For many of us who travel, an airport is usually the first (and last) experience we have of a country. As a result, many nations have spared no expense in transforming these points of entry into cultural showcases and well-appointed commercial enclaves. Indeed, several of these airports have also become iconic examples of architecture and design. Quite recently, a Filipino airport has now been added to that illustrious list.
Seen as the main entry point into the Central and Southern Philippines, the Mactan Cebu International Airport (MCIA) welcomes millions of domestic and foreign travellers per year and has consistently made it to the Top 20 list of Asia’s best airports, rising to 13th overall as of October 2017. However, the MCIA’s original design could only accommodate 4.5 million travellers annually—a number which has, since its last renovation in 2010, more than doubled as it receives over 10 million visitors per year. This called for more than just a renovation; plans were made for the construction of a new terminal that would enable the airport to accommodate 12.5 million travellers per year on average.
But while increased capacity and functionality were on top of the list of priorities for this development, there was also a need to infuse the property with a distinctive Filipino aesthetic that could capture the beauty and hospitality of the Queen City of the South. The end result: the show-stopping structure that is MCIA’s recently opened Terminal 2.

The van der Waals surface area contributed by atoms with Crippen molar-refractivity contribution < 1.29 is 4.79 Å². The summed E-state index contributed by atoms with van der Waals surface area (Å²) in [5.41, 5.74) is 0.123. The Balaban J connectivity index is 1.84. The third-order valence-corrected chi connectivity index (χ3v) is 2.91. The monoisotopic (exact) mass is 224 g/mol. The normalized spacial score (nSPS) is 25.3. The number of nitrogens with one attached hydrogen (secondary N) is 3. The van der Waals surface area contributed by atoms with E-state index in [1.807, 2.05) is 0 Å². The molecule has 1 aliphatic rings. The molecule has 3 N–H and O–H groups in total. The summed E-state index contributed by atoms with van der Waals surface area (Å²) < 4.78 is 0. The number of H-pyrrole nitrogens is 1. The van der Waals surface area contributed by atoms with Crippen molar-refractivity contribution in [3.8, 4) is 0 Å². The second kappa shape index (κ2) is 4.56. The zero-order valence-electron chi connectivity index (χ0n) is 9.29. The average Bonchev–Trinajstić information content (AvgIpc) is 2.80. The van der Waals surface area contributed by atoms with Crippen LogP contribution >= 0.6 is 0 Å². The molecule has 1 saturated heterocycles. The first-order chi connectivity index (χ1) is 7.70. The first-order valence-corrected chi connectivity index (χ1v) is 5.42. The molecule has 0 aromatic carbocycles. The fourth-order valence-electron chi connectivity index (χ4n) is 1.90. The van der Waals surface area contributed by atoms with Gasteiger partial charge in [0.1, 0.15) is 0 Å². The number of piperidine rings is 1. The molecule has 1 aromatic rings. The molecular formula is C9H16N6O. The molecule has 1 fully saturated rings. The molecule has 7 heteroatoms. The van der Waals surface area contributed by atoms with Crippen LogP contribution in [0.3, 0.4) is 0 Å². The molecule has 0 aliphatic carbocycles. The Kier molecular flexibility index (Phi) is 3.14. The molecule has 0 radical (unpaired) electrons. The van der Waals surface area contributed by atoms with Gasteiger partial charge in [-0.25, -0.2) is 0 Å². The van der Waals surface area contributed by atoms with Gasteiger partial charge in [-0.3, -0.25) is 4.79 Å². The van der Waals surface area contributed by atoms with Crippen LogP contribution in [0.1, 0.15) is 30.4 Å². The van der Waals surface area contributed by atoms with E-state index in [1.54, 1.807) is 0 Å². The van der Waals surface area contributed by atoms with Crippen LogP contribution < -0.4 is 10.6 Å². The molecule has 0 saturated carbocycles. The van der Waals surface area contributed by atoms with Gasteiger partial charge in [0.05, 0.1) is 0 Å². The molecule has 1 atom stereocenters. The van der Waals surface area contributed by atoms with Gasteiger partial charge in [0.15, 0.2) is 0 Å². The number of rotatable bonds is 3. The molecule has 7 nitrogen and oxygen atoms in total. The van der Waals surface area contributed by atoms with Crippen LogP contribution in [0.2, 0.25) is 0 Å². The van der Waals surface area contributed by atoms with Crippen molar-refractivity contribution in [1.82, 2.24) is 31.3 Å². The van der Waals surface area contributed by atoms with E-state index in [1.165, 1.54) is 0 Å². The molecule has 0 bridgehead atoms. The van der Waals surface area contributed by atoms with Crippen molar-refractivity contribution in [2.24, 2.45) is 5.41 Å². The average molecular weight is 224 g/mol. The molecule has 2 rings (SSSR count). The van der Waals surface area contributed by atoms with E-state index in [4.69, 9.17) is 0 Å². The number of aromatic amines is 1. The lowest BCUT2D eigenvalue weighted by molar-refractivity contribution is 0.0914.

INTO THE ROLLING WAVES
Formally inaugurated last 7 June, the new terminal is located about five hectares south of the original MCIA structure. It is part of the ongoing airport upgrade which was initiated on 29 June 2015 during the time of President Benigno Aquino III. Worth Php 17.52 billion in total, the full extent of the upgrade is considered the country’s first airport-centric public-private partnership (PPP).
The three-storey, 65,000sqm Terminal 2 was built by a consortium between local builder Megawide Construction Corporation and GMR Infrastructure Ltd of India. Its design, on the other hand, came about through the collaborative efforts of Architect Winston Shu of Hong Kong’s Integrated Design Associates Ltd (IDA), the award-winning team at Budji+Royal Architecture+Design, and internationally renowned furniture designer and native Cebuano Kenneth Cobonpue.
According to Architect Royal Pineda, it was a surprise and an honour for all of them to become part of the initiative. “Megawide approached us first,” he recalls. “The developers wanted something that would capture the culture and traditions of Cebu, as well as the warmth and charm of the Cebuano people.”